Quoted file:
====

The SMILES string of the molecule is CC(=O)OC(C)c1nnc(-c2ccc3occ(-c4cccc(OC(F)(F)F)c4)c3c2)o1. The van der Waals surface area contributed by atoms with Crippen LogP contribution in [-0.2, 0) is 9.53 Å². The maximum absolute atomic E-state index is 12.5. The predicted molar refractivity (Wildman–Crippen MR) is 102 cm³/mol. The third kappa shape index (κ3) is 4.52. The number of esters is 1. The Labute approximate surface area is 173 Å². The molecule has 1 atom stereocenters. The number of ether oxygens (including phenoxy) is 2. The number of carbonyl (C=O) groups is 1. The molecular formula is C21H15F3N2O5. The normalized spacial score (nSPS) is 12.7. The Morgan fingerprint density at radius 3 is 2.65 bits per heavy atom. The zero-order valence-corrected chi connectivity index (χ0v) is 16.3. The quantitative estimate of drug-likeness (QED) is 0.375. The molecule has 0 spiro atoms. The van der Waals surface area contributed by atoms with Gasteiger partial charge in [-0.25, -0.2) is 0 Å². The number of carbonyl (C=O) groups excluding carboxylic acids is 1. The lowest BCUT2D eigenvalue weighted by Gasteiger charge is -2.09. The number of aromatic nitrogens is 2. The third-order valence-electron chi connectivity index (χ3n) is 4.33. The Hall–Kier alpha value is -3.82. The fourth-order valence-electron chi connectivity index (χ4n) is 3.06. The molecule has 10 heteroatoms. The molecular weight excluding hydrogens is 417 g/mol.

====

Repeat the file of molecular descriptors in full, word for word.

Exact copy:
The SMILES string of the molecule is CC(=O)OC(C)c1nnc(-c2ccc3occ(-c4cccc(OC(F)(F)F)c4)c3c2)o1. The van der Waals surface area contributed by atoms with Crippen LogP contribution in [-0.2, 0) is 9.53 Å². The maximum absolute atomic E-state index is 12.5. The predicted molar refractivity (Wildman–Crippen MR) is 102 cm³/mol. The third kappa shape index (κ3) is 4.52. The number of esters is 1. The Labute approximate surface area is 173 Å². The molecule has 1 atom stereocenters. The number of ether oxygens (including phenoxy) is 2. The number of carbonyl (C=O) groups is 1. The molecular formula is C21H15F3N2O5. The normalized spacial score (nSPS) is 12.7. The Morgan fingerprint density at radius 3 is 2.65 bits per heavy atom. The zero-order valence-corrected chi connectivity index (χ0v) is 16.3. The quantitative estimate of drug-likeness (QED) is 0.375. The molecule has 0 spiro atoms. The van der Waals surface area contributed by atoms with Gasteiger partial charge in [-0.25, -0.2) is 0 Å². The number of carbonyl (C=O) groups excluding carboxylic acids is 1. The lowest BCUT2D eigenvalue weighted by Gasteiger charge is -2.09. The number of aromatic nitrogens is 2. The third-order valence-electron chi connectivity index (χ3n) is 4.33. The Hall–Kier alpha value is -3.82. The fourth-order valence-electron chi connectivity index (χ4n) is 3.06. The molecule has 10 heteroatoms. The molecular weight excluding hydrogens is 417 g/mol.